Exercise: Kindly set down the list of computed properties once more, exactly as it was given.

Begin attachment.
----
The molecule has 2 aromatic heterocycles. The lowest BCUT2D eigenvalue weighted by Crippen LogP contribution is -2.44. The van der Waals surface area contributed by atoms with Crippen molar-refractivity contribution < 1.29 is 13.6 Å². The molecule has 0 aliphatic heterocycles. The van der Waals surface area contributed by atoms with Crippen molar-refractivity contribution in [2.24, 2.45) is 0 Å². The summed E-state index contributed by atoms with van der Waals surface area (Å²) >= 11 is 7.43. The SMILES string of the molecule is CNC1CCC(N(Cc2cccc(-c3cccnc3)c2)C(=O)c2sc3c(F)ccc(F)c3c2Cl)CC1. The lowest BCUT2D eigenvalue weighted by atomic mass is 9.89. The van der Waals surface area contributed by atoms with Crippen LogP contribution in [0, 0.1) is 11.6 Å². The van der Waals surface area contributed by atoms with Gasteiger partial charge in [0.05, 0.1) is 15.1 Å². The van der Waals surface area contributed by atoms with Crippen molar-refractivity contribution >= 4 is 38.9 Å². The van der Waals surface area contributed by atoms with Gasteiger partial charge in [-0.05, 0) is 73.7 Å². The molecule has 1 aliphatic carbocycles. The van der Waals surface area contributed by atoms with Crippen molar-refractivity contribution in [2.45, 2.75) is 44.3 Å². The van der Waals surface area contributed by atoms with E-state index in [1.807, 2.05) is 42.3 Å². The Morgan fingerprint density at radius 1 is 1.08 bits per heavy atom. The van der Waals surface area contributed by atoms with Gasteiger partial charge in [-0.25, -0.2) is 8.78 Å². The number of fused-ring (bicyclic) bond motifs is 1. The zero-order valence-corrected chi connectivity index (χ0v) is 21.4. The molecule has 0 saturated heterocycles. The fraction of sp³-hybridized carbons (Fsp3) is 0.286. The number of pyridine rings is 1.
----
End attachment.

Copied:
The molecule has 2 aromatic heterocycles. The lowest BCUT2D eigenvalue weighted by Crippen LogP contribution is -2.44. The van der Waals surface area contributed by atoms with Crippen molar-refractivity contribution < 1.29 is 13.6 Å². The molecule has 0 aliphatic heterocycles. The van der Waals surface area contributed by atoms with Crippen molar-refractivity contribution in [2.24, 2.45) is 0 Å². The summed E-state index contributed by atoms with van der Waals surface area (Å²) >= 11 is 7.43. The SMILES string of the molecule is CNC1CCC(N(Cc2cccc(-c3cccnc3)c2)C(=O)c2sc3c(F)ccc(F)c3c2Cl)CC1. The lowest BCUT2D eigenvalue weighted by atomic mass is 9.89. The van der Waals surface area contributed by atoms with Crippen LogP contribution in [0, 0.1) is 11.6 Å². The van der Waals surface area contributed by atoms with Gasteiger partial charge in [0.05, 0.1) is 15.1 Å². The van der Waals surface area contributed by atoms with Crippen molar-refractivity contribution >= 4 is 38.9 Å². The van der Waals surface area contributed by atoms with Gasteiger partial charge in [-0.05, 0) is 73.7 Å². The molecule has 1 aliphatic carbocycles. The van der Waals surface area contributed by atoms with Crippen molar-refractivity contribution in [2.45, 2.75) is 44.3 Å². The van der Waals surface area contributed by atoms with E-state index in [1.807, 2.05) is 42.3 Å². The Morgan fingerprint density at radius 1 is 1.08 bits per heavy atom. The van der Waals surface area contributed by atoms with Gasteiger partial charge in [-0.25, -0.2) is 8.78 Å². The number of fused-ring (bicyclic) bond motifs is 1. The zero-order valence-corrected chi connectivity index (χ0v) is 21.4. The molecule has 0 saturated heterocycles. The fraction of sp³-hybridized carbons (Fsp3) is 0.286. The number of pyridine rings is 1.